The number of Internet users will be a quarter billion greater this year than last and almost three times that of 2005, according to the ITU.
Bandwidth requirements in data centers keep rising to accommodate the growth in users and the service levels they demand. We're seeing it now with the progression from 10G to 40G to 100G Ethernet. Soon, Gigabit Ethernet will go the way of Fast Ethernet.
But 20 years before the World Wide Web, Ethernet speeds were increasing by an order of magnitude just about every 10 years or less: 10Mbps in 1973-83 to 100Mbps in 1993, 1G in 1998, 10G in 2002 and 100G in 2013.
Does that mean we'll see Terabit Ethernet in 2023? We're already on the way.
The IEEE recently launched a study group to explore development of a 400Gbps Ethernet standard to support booming demand for network bandwidth.
Networks will need to support 58% compound annual growth rates in bandwidth on average, the IEEE claims, driven by simultaneous increases in users, access methodologies, access rates and services such as video on demand and social media. Networks would need to support capacity requirements of 1 terabit per second in 2015 and 10 terabit per second by 2020 if current trends continue, the organization says.
So even though 100G products are just starting to appear, it's time to look into 400G, says John D'Ambrosia, chair of the new IEEE 802.3 400Gbps Ethernet Study Group and chief Ethernet evangelist, CTO office, at Dell.
"There's a tsunami in terms of bandwidth," D'Ambrosia says. "The iPhone didn't exist when we started 100G" Ethernet.
Increasingly, video is making up more and more content on the Internet. And more and more of that video is generated from mobile devices.
Social media site Facebook is now supporting billions of users vs. the tens of millions it had when 100G was first explored in 2006. The 100G standard was ratified in 2010. Four hundred gigabit Ethernet is expected follow the same timeframe and be ratified in 2017.
So in 2023-24 we could expect to see Terabit Ethernet ratified after a study group begins in 2019-20. And then 10T Ethernet 10 years after that; the 100T; and then Petabit Ethernet 40 years after Ethernet's 40th Anniversary, and 60 years after Gigabit Ethernet.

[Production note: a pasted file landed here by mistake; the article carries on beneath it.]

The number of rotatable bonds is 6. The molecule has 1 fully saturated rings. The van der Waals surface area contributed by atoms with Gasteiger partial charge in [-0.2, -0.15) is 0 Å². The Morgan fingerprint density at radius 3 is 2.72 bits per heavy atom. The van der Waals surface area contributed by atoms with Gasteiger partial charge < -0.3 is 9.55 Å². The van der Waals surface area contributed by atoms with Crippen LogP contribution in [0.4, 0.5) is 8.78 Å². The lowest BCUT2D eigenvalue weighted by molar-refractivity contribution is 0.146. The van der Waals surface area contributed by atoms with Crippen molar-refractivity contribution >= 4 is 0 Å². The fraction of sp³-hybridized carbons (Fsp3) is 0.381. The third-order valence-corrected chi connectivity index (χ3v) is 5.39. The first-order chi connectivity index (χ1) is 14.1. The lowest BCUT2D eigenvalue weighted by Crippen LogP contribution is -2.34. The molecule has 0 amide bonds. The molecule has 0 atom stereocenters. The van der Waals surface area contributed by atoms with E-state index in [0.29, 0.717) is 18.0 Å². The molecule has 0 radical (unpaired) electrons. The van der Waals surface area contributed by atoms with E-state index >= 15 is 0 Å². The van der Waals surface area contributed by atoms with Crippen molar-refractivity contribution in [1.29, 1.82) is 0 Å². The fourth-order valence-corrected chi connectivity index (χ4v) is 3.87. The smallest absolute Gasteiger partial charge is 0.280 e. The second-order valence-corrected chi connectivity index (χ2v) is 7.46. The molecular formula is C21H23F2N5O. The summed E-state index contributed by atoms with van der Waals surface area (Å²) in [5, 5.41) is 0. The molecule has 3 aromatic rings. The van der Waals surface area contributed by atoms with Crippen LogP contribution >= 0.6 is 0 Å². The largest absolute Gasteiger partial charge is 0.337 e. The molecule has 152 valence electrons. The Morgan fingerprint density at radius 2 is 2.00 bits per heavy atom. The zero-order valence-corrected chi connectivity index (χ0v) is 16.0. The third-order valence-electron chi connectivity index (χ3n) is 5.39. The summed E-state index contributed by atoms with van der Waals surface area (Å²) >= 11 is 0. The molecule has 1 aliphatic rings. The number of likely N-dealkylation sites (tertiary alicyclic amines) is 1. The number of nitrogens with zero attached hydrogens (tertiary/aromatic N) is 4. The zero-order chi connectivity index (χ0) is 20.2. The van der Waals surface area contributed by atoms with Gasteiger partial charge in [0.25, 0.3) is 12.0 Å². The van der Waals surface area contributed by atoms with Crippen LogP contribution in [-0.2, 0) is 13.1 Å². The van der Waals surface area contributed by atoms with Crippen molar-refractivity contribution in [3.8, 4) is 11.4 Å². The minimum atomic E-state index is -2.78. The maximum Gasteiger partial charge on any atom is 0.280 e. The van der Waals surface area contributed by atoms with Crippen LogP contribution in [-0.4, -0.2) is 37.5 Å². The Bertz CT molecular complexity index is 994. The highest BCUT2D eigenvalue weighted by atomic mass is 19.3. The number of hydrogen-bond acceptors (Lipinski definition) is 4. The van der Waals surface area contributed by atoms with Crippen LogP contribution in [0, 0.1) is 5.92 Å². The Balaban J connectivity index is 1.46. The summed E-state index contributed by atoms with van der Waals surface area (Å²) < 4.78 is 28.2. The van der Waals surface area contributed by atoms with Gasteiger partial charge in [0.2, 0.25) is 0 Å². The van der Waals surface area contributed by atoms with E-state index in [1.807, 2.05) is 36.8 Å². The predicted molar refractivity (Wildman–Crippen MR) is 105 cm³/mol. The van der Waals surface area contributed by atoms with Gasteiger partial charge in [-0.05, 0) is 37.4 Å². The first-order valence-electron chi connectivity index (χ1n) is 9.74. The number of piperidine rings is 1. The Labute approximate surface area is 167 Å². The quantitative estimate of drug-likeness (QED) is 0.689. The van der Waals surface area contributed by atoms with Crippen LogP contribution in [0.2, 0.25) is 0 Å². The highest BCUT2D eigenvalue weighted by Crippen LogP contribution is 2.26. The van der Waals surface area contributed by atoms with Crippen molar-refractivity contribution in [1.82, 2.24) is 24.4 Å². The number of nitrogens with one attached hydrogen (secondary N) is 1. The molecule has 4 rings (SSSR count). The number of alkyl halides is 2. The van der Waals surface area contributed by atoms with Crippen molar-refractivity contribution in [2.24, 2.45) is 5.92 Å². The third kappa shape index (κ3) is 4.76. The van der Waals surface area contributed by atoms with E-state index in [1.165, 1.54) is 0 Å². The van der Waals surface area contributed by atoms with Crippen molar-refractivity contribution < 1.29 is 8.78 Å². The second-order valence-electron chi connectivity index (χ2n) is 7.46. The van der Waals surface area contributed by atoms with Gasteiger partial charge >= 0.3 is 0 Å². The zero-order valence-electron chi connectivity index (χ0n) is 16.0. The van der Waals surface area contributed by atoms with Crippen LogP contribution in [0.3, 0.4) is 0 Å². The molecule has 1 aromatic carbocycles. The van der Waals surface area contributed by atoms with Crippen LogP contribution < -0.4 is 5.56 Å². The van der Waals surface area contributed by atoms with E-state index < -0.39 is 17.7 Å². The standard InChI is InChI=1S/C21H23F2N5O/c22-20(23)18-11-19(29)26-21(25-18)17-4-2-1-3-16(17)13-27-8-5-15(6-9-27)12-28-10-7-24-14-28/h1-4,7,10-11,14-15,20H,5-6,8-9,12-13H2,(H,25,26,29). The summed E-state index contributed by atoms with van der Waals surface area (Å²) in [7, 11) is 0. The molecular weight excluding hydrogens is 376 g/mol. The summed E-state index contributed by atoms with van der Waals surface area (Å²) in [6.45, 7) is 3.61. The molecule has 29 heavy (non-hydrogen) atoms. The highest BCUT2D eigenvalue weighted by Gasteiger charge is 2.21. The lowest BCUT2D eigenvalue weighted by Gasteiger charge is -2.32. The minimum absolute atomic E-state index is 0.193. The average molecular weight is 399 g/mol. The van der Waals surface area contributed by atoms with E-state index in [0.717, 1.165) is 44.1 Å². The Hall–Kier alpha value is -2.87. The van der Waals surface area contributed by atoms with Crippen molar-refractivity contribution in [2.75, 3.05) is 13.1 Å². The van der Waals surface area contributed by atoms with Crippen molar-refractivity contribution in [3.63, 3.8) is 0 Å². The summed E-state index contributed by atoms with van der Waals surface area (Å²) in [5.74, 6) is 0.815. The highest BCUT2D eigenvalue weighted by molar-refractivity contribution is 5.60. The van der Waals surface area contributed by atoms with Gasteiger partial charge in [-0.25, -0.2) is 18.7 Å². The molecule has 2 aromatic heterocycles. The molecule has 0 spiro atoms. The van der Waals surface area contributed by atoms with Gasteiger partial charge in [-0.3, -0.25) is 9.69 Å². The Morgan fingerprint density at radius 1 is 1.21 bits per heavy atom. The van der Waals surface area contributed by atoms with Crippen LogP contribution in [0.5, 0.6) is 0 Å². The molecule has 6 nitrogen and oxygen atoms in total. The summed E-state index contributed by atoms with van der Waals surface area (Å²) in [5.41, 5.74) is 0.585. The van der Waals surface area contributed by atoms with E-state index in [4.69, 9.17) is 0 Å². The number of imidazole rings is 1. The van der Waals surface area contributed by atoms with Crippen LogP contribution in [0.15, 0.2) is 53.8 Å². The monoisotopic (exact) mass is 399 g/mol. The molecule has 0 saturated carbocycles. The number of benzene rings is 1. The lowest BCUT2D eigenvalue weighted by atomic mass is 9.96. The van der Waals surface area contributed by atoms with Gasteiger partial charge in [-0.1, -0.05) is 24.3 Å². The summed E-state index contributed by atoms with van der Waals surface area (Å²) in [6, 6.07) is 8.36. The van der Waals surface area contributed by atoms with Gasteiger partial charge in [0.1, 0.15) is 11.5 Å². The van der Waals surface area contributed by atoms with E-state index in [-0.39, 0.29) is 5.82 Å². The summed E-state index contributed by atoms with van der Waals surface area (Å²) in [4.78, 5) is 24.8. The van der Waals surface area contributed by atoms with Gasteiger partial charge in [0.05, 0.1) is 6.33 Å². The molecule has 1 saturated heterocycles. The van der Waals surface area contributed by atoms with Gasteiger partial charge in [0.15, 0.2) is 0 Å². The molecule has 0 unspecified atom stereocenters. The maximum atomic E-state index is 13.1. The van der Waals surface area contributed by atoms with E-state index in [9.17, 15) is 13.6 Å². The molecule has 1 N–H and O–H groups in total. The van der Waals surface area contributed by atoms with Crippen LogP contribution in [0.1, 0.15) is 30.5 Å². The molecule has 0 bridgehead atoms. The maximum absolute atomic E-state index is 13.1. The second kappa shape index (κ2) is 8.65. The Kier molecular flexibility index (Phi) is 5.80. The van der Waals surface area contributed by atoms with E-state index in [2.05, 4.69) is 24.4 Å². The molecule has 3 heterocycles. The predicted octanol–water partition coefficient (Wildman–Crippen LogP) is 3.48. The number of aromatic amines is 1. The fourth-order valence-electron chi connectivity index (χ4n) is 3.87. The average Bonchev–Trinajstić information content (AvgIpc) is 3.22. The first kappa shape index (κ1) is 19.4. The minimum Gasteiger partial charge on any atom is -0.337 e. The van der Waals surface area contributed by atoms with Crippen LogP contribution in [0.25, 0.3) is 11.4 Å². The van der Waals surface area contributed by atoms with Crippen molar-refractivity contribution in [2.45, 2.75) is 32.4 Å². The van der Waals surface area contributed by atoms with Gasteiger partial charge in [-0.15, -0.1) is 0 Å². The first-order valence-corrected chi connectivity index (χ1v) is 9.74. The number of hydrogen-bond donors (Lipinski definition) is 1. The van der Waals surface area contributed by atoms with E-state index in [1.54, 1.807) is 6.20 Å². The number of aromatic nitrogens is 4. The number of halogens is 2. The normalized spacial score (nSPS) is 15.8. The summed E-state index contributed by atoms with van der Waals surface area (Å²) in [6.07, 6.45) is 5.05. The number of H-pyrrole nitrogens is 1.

"By 2053, you will have a Titan (supercomputer) in your living room," said Huawei Enterprise COO Jane Li at last month's Ethernet Technology Summit conference in Santa Clara. A Titan, based at the Oak Ridge National Laboratory in Tennessee, is the world's largest supercomputer.
Also by 2053, data centers will be running petabit-per-port networks and wireless LANs at 50Tbps, Li believes. She sees 10T Ethernet ports on data center switches and servers, and hundreds of gigabits on WLAN links in 20 years.
Video and Big Data will drive much of it, Li says.
"People want more and more the experience of being there by not being there," Li says of video and virtual presence it can provide. "Facebook only represents the beginning of Big Data."
More and more switching will be done on the processor itself, and clouds will become a utility grid, Li predicts. And then a new generation of sensors will usher in new applications to analyze the huge volumes of data they generate.
But then the real kicker is when we network ourselves.
[A BRIDGE TOO FAR?100 Gigabit Ethernet: Bridge to Terabit Ethernet]
A "Ethernet technology will reach another growth spurt when humans join the network," Li says.
The BCI -- Brain-to-Computer Interface -- could be embodied with a chip in the human brain to control, for example, prosthetic limbs. Information gathered and retrieved by this chip could be stored, managed and upgraded through the cloud, Li says.
And with 100 billion humans on Earth in 2050, that could require Petabit Ethernet. Beyond that, we could have a Brain-to-Brain Interface in 2053, she says.
So with Ethernet speeds advancing by an order of magnitude every 10 years in the past 40, given these trends there's no reason to expect the progression to cease over the next four decades.
Read more about lan and wan in Network World's LAN & WAN section.
This story, "What's Next for Ethernet?" was originally published by Network World.